You hear the the tax code section "501(c)3" after identifying an organization as a "non-profit", but did you know there are actually 5 distinct types of 501(c)3 organizations? Here's a rundown of the characteristics of each of the types of non-profits and the basics you should know before filing as one of them.
Publicly supported charity, 509(a)1 -- This includes the entities that the public generally associates with non-profit, 501(c)3 status including schools, hospitals, religious organizations, and other charities that receive their public support primarily from gifts, grants and contributions from the public.
Exempt purpose activity-supported charities, 509(a)2 -- Similar to 509(a)1 charities, these include the charities typically associated with non-profit status. Specifically, these organizations usually receive their support from a combination of gifts, grants and contributions and fees for their exempt services.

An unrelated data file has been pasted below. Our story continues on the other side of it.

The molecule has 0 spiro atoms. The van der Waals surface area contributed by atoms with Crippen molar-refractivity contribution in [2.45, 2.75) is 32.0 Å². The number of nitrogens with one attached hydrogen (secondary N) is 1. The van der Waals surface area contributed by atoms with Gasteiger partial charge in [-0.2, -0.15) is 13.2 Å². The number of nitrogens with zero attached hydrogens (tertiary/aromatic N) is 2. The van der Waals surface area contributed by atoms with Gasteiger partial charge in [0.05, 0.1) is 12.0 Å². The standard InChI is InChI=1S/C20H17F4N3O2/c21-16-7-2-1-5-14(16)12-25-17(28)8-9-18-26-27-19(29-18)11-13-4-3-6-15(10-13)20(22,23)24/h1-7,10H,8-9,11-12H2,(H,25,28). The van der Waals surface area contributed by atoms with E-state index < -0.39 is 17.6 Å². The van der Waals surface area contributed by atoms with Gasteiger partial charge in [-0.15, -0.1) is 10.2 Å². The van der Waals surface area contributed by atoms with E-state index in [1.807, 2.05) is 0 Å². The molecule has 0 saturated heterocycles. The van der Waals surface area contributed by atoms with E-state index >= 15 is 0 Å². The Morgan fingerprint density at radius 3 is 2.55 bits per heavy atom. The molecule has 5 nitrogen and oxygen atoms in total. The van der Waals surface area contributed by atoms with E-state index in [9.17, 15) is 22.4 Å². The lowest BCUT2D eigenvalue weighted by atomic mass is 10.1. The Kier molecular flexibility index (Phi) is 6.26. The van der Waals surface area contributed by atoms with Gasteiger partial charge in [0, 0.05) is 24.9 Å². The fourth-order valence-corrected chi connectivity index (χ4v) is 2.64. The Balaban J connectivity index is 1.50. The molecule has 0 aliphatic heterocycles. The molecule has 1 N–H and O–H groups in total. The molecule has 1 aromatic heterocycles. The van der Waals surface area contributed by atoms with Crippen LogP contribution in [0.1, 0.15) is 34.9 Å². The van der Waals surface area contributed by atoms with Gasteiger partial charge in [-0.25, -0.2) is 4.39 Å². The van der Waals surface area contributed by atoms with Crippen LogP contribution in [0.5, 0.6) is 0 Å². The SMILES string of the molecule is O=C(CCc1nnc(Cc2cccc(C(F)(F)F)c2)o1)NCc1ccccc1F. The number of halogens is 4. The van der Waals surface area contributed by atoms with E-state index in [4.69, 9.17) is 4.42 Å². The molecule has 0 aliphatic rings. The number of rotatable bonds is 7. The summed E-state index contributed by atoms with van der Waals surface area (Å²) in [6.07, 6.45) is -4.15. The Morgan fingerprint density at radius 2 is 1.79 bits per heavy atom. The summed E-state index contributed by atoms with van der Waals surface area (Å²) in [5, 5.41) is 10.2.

Supporting organizations for 509(a)(1) or 509(a)(2) charities, 509(a)3 -- these are not publicly supported themselves but are closely tied to non-profits that are publicly supported. Examples of supporting organizations include certain university or hospital foundations, foundations created to support libraries or elementary schools, foundations created to support fire departments and police stations would also fall in this category.
Public safety charities, 509(a)4 -- These charities are exclusively dedicated to testing for public safety. And though not many organizations fit in this category but the ones that do are required to fill out additional paperwork to maintain their status. An example of a public safety charity is the American Fireworks Standards Laboratory.
Private foundation -- If a charitable organization doesn't fit in any of the above categories, it may be a private foundation. While the mechanics of a private foundation tend to be complex, it is generally:
a charitable organization, usually funded by one source rather than by the public.
generates revenue from investments (i.e. endowment, fund)
focuses on making grants to other charitable organizations